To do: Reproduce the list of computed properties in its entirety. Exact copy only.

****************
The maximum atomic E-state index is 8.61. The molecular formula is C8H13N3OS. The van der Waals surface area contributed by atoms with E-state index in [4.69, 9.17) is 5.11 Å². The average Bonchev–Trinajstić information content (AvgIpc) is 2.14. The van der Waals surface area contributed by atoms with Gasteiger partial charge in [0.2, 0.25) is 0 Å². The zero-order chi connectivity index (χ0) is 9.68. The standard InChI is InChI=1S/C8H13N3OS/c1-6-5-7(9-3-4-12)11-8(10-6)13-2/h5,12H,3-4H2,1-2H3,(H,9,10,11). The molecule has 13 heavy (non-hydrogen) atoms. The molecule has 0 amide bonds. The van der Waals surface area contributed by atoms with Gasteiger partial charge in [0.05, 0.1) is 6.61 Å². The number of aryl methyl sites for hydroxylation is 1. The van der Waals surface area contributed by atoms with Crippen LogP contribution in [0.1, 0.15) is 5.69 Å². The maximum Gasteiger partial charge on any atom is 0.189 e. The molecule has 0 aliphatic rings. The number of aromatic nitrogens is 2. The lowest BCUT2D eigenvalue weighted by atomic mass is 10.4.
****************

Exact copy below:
The maximum atomic E-state index is 8.61. The molecular formula is C8H13N3OS. The van der Waals surface area contributed by atoms with E-state index in [4.69, 9.17) is 5.11 Å². The average Bonchev–Trinajstić information content (AvgIpc) is 2.14. The van der Waals surface area contributed by atoms with Gasteiger partial charge in [0.2, 0.25) is 0 Å². The zero-order chi connectivity index (χ0) is 9.68. The standard InChI is InChI=1S/C8H13N3OS/c1-6-5-7(9-3-4-12)11-8(10-6)13-2/h5,12H,3-4H2,1-2H3,(H,9,10,11). The molecule has 13 heavy (non-hydrogen) atoms. The molecule has 0 amide bonds. The van der Waals surface area contributed by atoms with Gasteiger partial charge in [0.05, 0.1) is 6.61 Å². The number of aryl methyl sites for hydroxylation is 1. The van der Waals surface area contributed by atoms with Crippen LogP contribution in [0.1, 0.15) is 5.69 Å². The maximum Gasteiger partial charge on any atom is 0.189 e. The molecule has 0 aliphatic rings. The number of aromatic nitrogens is 2. The lowest BCUT2D eigenvalue weighted by atomic mass is 10.4.